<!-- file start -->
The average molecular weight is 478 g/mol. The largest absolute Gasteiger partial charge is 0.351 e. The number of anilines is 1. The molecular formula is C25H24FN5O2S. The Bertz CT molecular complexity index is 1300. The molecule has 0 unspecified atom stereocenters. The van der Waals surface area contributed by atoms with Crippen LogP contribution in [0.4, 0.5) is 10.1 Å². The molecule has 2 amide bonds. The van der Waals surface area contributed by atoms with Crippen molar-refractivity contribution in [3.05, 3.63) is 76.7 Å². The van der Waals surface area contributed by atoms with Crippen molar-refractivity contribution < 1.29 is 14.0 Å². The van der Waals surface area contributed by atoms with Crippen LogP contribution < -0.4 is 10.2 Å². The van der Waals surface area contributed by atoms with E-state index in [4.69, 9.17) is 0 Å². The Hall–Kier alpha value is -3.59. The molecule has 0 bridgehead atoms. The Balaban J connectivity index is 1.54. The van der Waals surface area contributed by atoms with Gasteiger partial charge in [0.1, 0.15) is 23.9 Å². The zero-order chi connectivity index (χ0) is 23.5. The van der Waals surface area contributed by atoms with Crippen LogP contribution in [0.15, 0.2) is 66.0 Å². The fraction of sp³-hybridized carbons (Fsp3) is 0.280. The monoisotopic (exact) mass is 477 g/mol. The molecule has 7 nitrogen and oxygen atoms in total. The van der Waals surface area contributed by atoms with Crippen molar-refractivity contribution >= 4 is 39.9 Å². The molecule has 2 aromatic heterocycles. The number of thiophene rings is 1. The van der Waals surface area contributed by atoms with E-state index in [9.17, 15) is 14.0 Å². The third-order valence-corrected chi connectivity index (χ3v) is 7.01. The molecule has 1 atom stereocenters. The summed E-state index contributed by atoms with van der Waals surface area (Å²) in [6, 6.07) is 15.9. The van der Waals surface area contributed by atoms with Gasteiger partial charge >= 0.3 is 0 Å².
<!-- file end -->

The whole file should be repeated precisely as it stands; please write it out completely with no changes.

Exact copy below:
The average molecular weight is 478 g/mol. The largest absolute Gasteiger partial charge is 0.351 e. The number of anilines is 1. The molecular formula is C25H24FN5O2S. The Bertz CT molecular complexity index is 1300. The molecule has 0 unspecified atom stereocenters. The van der Waals surface area contributed by atoms with Crippen LogP contribution in [0.4, 0.5) is 10.1 Å². The molecule has 2 amide bonds. The van der Waals surface area contributed by atoms with Crippen molar-refractivity contribution in [3.05, 3.63) is 76.7 Å². The van der Waals surface area contributed by atoms with Crippen molar-refractivity contribution < 1.29 is 14.0 Å². The van der Waals surface area contributed by atoms with Crippen LogP contribution < -0.4 is 10.2 Å². The van der Waals surface area contributed by atoms with E-state index in [4.69, 9.17) is 0 Å². The Hall–Kier alpha value is -3.59. The molecule has 0 bridgehead atoms. The Balaban J connectivity index is 1.54. The van der Waals surface area contributed by atoms with Gasteiger partial charge in [0.1, 0.15) is 23.9 Å². The zero-order chi connectivity index (χ0) is 23.5. The van der Waals surface area contributed by atoms with Crippen LogP contribution in [0.15, 0.2) is 66.0 Å². The fraction of sp³-hybridized carbons (Fsp3) is 0.280. The monoisotopic (exact) mass is 477 g/mol. The molecule has 7 nitrogen and oxygen atoms in total. The van der Waals surface area contributed by atoms with Crippen molar-refractivity contribution >= 4 is 39.9 Å². The molecule has 2 aromatic heterocycles. The number of thiophene rings is 1. The van der Waals surface area contributed by atoms with E-state index in [9.17, 15) is 14.0 Å². The third-order valence-corrected chi connectivity index (χ3v) is 7.01. The molecule has 1 atom stereocenters. The summed E-state index contributed by atoms with van der Waals surface area (Å²) in [6, 6.07) is 15.9. The van der Waals surface area contributed by atoms with Gasteiger partial charge >= 0.3 is 0 Å².